Monday, 27 November 2017

We have a winner!

My competition for a RootsTech Pass closed on Thursday, 23 November, and we have a winner!

Thank you to everyone who entered the competition by sending a response to the question: If you could have been born in any other year, what would it be and why? I loved reading your answers.

I wish I had passes to give all of you, however, I only have one. And the winner is...

Marian Wood! 

Congratulations Marian! You've won a 4-Day RootsTech Pass valued at $US279!

Marian's response to the question was:

If the genealogy genie could grant me this wish, I would choose to be born in 1886, the year that the Statue of Liberty was unveiled in New York harbor. She made her official debut on Oct 28, 1886, so my wish is to have that be my birthday, too. Imagine being born in the same year, as this icon of freedom and hope was presented to the country, with a million people watching.

Marian is a RootsTech first timer and is very excited to attend next year. I look forward to meeting you Marian! You will have an awesome time!

How is it that we are already only 3 months anyway? 

An excited group of genealogists at RootsTech 2015.
L-R: Hilary Gadsby (UK), Me (AUS), Roger Moffatt (US), Sharn White (US),
Cheryl Hudson Passey (US) & Alona Tester (AUS)

As an Ambassador for RootsTech, I have kindly been given free registration. All opinions are my own. 

Monday, 13 November 2017

GIVEAWAY - RootsTech Pass!

One of the perks about being an Ambassador for RootsTech 2018 is that I have a 4-Day RootsTech pass to give away!

That's right, you read correctly.

A 4-Day RootsTech Pass valued at US$279!!!

The awesome pass includes
- over 300 classes
- Keynote/General Sessions
- RootsTech classes
- Innovation Showcase
- Expo Hall
- Evening Events

You will have to fund your own travel to and from Salt Lake City, the conference, hotel, and food, but I promise you it is worth it!

If you win and you have already paid for a RootsTech pass, you will be refunded.

Now that all the minor details are out of the way, how do you win said RootsTech pass?

Easy peasy.

Answer the following question:

If you could have been born in any other year, what would it be and why?

No lengthy responses required -  a couple of sentences will do.

Here's my answer: 1970 - My maternal Grandmother passed away in 1980, ten years before I was born. She was the genealogy queen in our family. 1970 would give me ten wonderful years with her.  

E-mail me your response to by COB Thursday, 23 November.  

My mother will draw a name randomly from the responses and the winner will be notified via e-mail, and if applicable, social media.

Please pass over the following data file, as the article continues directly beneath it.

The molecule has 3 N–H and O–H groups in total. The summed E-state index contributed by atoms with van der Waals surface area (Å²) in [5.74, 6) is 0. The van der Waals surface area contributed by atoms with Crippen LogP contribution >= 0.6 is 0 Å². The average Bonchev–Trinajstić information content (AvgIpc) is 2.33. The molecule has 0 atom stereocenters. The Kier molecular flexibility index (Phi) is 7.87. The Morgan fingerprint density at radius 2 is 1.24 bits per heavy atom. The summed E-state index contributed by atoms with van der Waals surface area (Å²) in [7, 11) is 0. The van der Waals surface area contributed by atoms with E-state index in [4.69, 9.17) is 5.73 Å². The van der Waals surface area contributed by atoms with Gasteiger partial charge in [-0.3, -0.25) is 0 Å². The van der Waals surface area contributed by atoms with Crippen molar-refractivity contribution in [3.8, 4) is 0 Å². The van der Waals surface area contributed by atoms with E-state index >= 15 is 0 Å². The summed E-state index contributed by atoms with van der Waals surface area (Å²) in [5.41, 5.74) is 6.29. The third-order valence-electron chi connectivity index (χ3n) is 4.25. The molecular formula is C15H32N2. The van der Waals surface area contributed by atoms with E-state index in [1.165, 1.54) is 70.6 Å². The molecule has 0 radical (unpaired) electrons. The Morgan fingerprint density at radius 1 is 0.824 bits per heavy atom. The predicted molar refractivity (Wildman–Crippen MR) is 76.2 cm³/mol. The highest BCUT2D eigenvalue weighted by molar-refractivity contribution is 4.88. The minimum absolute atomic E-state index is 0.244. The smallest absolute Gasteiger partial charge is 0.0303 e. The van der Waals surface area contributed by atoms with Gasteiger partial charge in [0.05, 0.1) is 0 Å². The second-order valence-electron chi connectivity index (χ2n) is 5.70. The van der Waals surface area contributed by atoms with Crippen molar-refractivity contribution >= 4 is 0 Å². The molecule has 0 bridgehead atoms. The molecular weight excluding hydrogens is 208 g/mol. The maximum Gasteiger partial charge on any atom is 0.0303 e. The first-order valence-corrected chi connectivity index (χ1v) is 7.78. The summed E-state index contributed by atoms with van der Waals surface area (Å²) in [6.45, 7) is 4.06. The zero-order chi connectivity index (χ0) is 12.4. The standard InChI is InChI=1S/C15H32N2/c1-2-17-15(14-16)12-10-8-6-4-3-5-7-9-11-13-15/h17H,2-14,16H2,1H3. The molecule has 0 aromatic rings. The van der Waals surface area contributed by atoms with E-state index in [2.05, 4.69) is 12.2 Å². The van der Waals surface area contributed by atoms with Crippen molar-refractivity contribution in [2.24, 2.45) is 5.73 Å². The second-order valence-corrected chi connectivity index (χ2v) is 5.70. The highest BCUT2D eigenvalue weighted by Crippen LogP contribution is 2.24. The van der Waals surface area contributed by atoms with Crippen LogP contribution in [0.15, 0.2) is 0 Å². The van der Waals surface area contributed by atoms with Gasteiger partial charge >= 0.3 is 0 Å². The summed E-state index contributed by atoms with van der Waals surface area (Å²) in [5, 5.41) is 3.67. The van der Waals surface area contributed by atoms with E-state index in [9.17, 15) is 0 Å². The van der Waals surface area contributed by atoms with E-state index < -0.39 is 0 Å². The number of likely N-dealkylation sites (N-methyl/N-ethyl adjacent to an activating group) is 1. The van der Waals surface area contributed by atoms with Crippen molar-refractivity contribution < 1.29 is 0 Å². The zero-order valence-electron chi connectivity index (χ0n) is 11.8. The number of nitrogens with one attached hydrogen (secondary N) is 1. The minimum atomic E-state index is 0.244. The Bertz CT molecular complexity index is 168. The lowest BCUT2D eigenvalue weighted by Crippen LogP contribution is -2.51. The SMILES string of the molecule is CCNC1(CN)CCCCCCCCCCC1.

I can't wait to read the responses!

As an Ambassador for RootsTech, I have kindly been given free registration. All opinions are my own. 

Sunday, 29 October 2017

RootsTech 2018 - I'm going!

I'm heading back to Salt Lake City in February, 2018, for my second RootsTech! I am so excited! I have been given the wonderful opportunity of being an Ambassador too. Never thought that would happen. In 2018, RootsTech is being held at the end of February from 28 Feb to 3 Mar.

Ambassador for RootsTech, 2018.
I can't believe it will have been three years since my first RootsTech in 2015. I'm so keen to catch up with all my friends and meet new ones. The socializing at genealogy conferences is one of the best things ever.

Valerie, Caitlin, and Cheryl at RootsTech 2015
Asides from that, the speakers and classes are awesome.

Two of the keynote speakers have been announced -

Olympic gold medalist Scott Hamilton

Humans of New York creator, Brandon Stanton

I will be honest. I've never heard of Scott Hamilton, but I have heard of Brandon Stanton. I have been an avid follower of Humans of New York for a few years now. I can't wait to see him live.

The RootsTech stage! Taken by Me, Feb 2015. 
RootsTech is a must attend bucket list item for any genealogist/family historian, regardless of whether you're a beginner, amateur, or professional. They have classes dedicated to beginners! How neat is that?! And then there's the Expo Hall. Oh my, the Expo Hall. All your favorite genealogy brands in the one place! It's huge and amazing.

The schedule for the classes has already been released (subject to change) and I have spent this morning browsing through it. I'm just so excited!

If you need any more persuading about why you should attend, have a quick read of this.

The RootsTech Pass is currently available for the promotional price of US$199, but be quick, because it will go up to the full price of US$279.

However, keep an eye on my blog and social media channels the next couple of days because I have a RootsTech pass to give away, valued at US$279. Stay tuned!

As an Ambassador for RootsTech, I have kindly been given free registration. All opinions are my own.

Sunday, 27 August 2017

Genealogy Roadshow: Researching Abroad, Day 2

Wednesday, August 9, was day two of Unlock The Past's Genealogy Roadshow - Researching Abroad: Finding European and British Isles Ancestors. Day two was all about researching European Ancestors with German genealogist Dirk Weissleder taking the lead.